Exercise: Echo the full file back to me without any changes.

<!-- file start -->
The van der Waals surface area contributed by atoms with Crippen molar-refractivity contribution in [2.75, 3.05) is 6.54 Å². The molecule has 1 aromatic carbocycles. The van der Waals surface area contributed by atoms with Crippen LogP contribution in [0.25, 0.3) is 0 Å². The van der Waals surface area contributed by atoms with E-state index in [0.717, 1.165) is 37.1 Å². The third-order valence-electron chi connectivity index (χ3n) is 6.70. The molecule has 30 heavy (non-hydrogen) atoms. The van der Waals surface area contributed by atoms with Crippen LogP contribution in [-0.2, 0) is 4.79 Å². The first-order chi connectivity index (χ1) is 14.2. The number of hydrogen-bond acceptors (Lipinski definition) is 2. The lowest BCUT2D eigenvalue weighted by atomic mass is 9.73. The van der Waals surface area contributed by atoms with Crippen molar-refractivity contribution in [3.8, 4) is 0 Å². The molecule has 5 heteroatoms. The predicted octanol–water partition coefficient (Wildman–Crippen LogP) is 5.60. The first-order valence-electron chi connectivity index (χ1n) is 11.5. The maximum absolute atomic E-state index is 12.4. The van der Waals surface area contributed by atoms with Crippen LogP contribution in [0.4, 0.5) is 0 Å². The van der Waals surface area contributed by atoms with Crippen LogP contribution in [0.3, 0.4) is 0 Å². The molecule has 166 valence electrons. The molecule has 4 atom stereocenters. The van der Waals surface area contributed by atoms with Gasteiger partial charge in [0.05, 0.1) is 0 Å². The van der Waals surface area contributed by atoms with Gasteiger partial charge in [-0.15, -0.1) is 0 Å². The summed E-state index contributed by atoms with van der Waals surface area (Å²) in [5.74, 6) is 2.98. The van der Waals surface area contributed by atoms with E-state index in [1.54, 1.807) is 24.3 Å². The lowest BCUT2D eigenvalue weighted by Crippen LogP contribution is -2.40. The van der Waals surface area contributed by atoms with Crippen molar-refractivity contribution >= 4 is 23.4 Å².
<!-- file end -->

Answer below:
The van der Waals surface area contributed by atoms with Crippen molar-refractivity contribution in [2.75, 3.05) is 6.54 Å². The molecule has 1 aromatic carbocycles. The van der Waals surface area contributed by atoms with Crippen LogP contribution in [0.25, 0.3) is 0 Å². The van der Waals surface area contributed by atoms with E-state index in [0.717, 1.165) is 37.1 Å². The third-order valence-electron chi connectivity index (χ3n) is 6.70. The molecule has 30 heavy (non-hydrogen) atoms. The van der Waals surface area contributed by atoms with Crippen LogP contribution in [-0.2, 0) is 4.79 Å². The first-order chi connectivity index (χ1) is 14.2. The number of hydrogen-bond acceptors (Lipinski definition) is 2. The lowest BCUT2D eigenvalue weighted by atomic mass is 9.73. The van der Waals surface area contributed by atoms with Crippen molar-refractivity contribution in [3.8, 4) is 0 Å². The molecule has 5 heteroatoms. The predicted octanol–water partition coefficient (Wildman–Crippen LogP) is 5.60. The first-order valence-electron chi connectivity index (χ1n) is 11.5. The maximum absolute atomic E-state index is 12.4. The van der Waals surface area contributed by atoms with Crippen LogP contribution in [0.4, 0.5) is 0 Å². The van der Waals surface area contributed by atoms with Crippen LogP contribution in [0.3, 0.4) is 0 Å². The molecule has 166 valence electrons. The molecule has 4 atom stereocenters. The van der Waals surface area contributed by atoms with Gasteiger partial charge in [0.05, 0.1) is 0 Å². The van der Waals surface area contributed by atoms with Gasteiger partial charge in [-0.15, -0.1) is 0 Å². The summed E-state index contributed by atoms with van der Waals surface area (Å²) in [5.74, 6) is 2.98. The van der Waals surface area contributed by atoms with E-state index in [1.54, 1.807) is 24.3 Å². The lowest BCUT2D eigenvalue weighted by Crippen LogP contribution is -2.40. The van der Waals surface area contributed by atoms with Crippen molar-refractivity contribution >= 4 is 23.4 Å².